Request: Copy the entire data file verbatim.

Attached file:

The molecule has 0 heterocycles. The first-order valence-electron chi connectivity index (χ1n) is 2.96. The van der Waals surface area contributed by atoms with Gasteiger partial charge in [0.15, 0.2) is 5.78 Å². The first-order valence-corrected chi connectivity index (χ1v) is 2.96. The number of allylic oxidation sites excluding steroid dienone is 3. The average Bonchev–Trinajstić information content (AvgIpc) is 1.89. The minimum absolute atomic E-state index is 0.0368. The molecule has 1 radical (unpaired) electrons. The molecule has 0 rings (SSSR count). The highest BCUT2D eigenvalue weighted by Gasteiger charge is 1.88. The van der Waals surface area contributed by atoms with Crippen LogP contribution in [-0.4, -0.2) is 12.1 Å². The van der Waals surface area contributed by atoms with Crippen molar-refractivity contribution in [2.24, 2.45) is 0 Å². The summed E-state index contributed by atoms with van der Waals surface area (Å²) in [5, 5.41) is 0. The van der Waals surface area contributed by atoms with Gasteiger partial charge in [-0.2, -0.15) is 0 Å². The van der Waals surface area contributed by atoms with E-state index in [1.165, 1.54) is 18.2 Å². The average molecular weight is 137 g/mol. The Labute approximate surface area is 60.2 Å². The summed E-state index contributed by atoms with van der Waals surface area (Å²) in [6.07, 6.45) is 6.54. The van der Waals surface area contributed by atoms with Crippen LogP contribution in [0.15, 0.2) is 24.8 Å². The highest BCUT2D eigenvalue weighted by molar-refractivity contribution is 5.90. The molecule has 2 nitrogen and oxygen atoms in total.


The molecule has 0 heterocycles. The first-order valence-electron chi connectivity index (χ1n) is 2.96. The van der Waals surface area contributed by atoms with Gasteiger partial charge in [0.15, 0.2) is 5.78 Å². The first-order valence-corrected chi connectivity index (χ1v) is 2.96. The number of allylic oxidation sites excluding steroid dienone is 3. The average Bonchev–Trinajstić information content (AvgIpc) is 1.89. The minimum absolute atomic E-state index is 0.0368. The molecule has 1 radical (unpaired) electrons. The molecule has 0 rings (SSSR count). The highest BCUT2D eigenvalue weighted by Gasteiger charge is 1.88. The van der Waals surface area contributed by atoms with Crippen LogP contribution in [-0.4, -0.2) is 12.1 Å². The van der Waals surface area contributed by atoms with Crippen molar-refractivity contribution in [2.24, 2.45) is 0 Å². The summed E-state index contributed by atoms with van der Waals surface area (Å²) in [5, 5.41) is 0. The van der Waals surface area contributed by atoms with Gasteiger partial charge in [-0.2, -0.15) is 0 Å². The van der Waals surface area contributed by atoms with E-state index in [1.165, 1.54) is 18.2 Å². The average molecular weight is 137 g/mol. The Labute approximate surface area is 60.2 Å². The summed E-state index contributed by atoms with van der Waals surface area (Å²) in [6.07, 6.45) is 6.54. The van der Waals surface area contributed by atoms with Crippen LogP contribution in [0.15, 0.2) is 24.8 Å². The highest BCUT2D eigenvalue weighted by molar-refractivity contribution is 5.90. The molecule has 2 nitrogen and oxygen atoms in total.